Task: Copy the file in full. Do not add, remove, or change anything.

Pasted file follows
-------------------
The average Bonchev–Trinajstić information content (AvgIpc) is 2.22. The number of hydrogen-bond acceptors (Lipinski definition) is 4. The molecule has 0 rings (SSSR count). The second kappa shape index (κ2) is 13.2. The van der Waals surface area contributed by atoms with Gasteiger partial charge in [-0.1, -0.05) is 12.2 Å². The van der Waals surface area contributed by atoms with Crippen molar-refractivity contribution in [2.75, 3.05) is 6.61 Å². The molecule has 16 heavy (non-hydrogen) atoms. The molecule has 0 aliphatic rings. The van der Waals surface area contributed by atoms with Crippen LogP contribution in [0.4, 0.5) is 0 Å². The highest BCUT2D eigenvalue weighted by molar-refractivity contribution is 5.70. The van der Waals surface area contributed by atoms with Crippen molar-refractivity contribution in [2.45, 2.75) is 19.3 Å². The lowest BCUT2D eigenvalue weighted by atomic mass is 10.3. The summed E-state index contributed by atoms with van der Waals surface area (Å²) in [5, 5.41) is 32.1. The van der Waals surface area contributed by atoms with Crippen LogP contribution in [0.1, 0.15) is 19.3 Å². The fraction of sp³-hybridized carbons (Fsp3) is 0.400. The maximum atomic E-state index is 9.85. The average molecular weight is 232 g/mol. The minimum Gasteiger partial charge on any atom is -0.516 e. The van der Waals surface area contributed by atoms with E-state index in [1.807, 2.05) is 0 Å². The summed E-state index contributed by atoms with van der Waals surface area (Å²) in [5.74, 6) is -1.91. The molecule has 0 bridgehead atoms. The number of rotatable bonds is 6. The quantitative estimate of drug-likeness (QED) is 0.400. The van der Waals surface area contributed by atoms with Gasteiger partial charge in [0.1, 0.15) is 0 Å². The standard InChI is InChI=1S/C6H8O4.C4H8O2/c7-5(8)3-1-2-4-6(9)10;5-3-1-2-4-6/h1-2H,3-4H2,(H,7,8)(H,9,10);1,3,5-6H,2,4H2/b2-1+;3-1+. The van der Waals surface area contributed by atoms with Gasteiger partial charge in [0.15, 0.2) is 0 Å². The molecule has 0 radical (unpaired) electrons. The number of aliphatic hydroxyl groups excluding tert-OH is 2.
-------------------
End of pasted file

The average Bonchev–Trinajstić information content (AvgIpc) is 2.22. The number of hydrogen-bond acceptors (Lipinski definition) is 4. The molecule has 0 rings (SSSR count). The second kappa shape index (κ2) is 13.2. The van der Waals surface area contributed by atoms with Gasteiger partial charge in [-0.1, -0.05) is 12.2 Å². The van der Waals surface area contributed by atoms with Crippen molar-refractivity contribution in [2.75, 3.05) is 6.61 Å². The molecule has 16 heavy (non-hydrogen) atoms. The molecule has 0 aliphatic rings. The van der Waals surface area contributed by atoms with Crippen LogP contribution in [0.4, 0.5) is 0 Å². The highest BCUT2D eigenvalue weighted by molar-refractivity contribution is 5.70. The van der Waals surface area contributed by atoms with Crippen molar-refractivity contribution in [2.45, 2.75) is 19.3 Å². The lowest BCUT2D eigenvalue weighted by atomic mass is 10.3. The summed E-state index contributed by atoms with van der Waals surface area (Å²) in [5, 5.41) is 32.1. The van der Waals surface area contributed by atoms with Crippen LogP contribution in [0.1, 0.15) is 19.3 Å². The fraction of sp³-hybridized carbons (Fsp3) is 0.400. The maximum atomic E-state index is 9.85. The average molecular weight is 232 g/mol. The minimum Gasteiger partial charge on any atom is -0.516 e. The van der Waals surface area contributed by atoms with E-state index in [1.807, 2.05) is 0 Å². The summed E-state index contributed by atoms with van der Waals surface area (Å²) in [5.74, 6) is -1.91. The molecule has 0 bridgehead atoms. The number of rotatable bonds is 6. The quantitative estimate of drug-likeness (QED) is 0.400. The van der Waals surface area contributed by atoms with Gasteiger partial charge in [0.1, 0.15) is 0 Å². The standard InChI is InChI=1S/C6H8O4.C4H8O2/c7-5(8)3-1-2-4-6(9)10;5-3-1-2-4-6/h1-2H,3-4H2,(H,7,8)(H,9,10);1,3,5-6H,2,4H2/b2-1+;3-1+. The van der Waals surface area contributed by atoms with Gasteiger partial charge in [0.15, 0.2) is 0 Å². The molecule has 0 radical (unpaired) electrons. The number of aliphatic hydroxyl groups excluding tert-OH is 2.